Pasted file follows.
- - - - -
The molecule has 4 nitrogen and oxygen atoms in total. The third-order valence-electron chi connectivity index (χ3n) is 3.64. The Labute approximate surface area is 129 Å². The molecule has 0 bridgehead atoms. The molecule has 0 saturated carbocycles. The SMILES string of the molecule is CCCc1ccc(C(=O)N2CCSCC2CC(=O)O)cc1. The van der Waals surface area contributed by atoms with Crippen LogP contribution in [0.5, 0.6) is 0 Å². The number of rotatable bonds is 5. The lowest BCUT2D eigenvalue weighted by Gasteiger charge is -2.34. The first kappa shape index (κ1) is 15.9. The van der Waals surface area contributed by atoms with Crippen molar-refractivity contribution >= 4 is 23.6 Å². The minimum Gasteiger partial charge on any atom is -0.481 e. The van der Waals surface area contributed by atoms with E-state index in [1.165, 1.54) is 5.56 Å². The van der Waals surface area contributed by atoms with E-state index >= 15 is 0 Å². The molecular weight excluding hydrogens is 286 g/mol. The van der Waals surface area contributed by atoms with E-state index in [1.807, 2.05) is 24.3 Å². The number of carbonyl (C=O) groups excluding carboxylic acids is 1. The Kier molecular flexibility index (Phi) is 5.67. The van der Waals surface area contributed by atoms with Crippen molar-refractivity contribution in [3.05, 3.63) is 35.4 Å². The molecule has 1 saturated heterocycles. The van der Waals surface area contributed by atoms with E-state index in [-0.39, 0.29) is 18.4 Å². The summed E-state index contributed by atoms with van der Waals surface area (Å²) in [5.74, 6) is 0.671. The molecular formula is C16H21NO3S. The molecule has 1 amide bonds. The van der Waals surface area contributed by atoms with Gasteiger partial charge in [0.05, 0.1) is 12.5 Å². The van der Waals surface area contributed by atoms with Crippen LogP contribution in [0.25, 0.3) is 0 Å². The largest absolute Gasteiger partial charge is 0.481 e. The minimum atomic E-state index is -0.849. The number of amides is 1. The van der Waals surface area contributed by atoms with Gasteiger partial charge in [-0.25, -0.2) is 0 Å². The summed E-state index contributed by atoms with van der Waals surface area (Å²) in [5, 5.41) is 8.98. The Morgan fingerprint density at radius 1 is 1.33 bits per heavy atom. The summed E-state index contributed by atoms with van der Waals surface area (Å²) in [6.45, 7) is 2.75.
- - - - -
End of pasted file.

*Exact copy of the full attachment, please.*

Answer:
The molecule has 4 nitrogen and oxygen atoms in total. The third-order valence-electron chi connectivity index (χ3n) is 3.64. The Labute approximate surface area is 129 Å². The molecule has 0 bridgehead atoms. The molecule has 0 saturated carbocycles. The SMILES string of the molecule is CCCc1ccc(C(=O)N2CCSCC2CC(=O)O)cc1. The van der Waals surface area contributed by atoms with Crippen LogP contribution in [0.5, 0.6) is 0 Å². The number of rotatable bonds is 5. The lowest BCUT2D eigenvalue weighted by Gasteiger charge is -2.34. The first kappa shape index (κ1) is 15.9. The van der Waals surface area contributed by atoms with Crippen molar-refractivity contribution >= 4 is 23.6 Å². The minimum Gasteiger partial charge on any atom is -0.481 e. The van der Waals surface area contributed by atoms with E-state index in [1.165, 1.54) is 5.56 Å². The van der Waals surface area contributed by atoms with E-state index >= 15 is 0 Å². The molecular weight excluding hydrogens is 286 g/mol. The van der Waals surface area contributed by atoms with E-state index in [1.807, 2.05) is 24.3 Å². The number of carbonyl (C=O) groups excluding carboxylic acids is 1. The Kier molecular flexibility index (Phi) is 5.67. The van der Waals surface area contributed by atoms with Crippen molar-refractivity contribution in [3.05, 3.63) is 35.4 Å². The molecule has 1 saturated heterocycles. The van der Waals surface area contributed by atoms with E-state index in [-0.39, 0.29) is 18.4 Å². The summed E-state index contributed by atoms with van der Waals surface area (Å²) in [5.74, 6) is 0.671. The molecular formula is C16H21NO3S. The molecule has 1 amide bonds. The van der Waals surface area contributed by atoms with Gasteiger partial charge in [0.05, 0.1) is 12.5 Å². The van der Waals surface area contributed by atoms with Crippen LogP contribution in [0.25, 0.3) is 0 Å². The largest absolute Gasteiger partial charge is 0.481 e. The minimum atomic E-state index is -0.849. The number of amides is 1. The van der Waals surface area contributed by atoms with Gasteiger partial charge in [-0.25, -0.2) is 0 Å². The summed E-state index contributed by atoms with van der Waals surface area (Å²) in [5, 5.41) is 8.98. The Morgan fingerprint density at radius 1 is 1.33 bits per heavy atom. The summed E-state index contributed by atoms with van der Waals surface area (Å²) in [6.45, 7) is 2.75.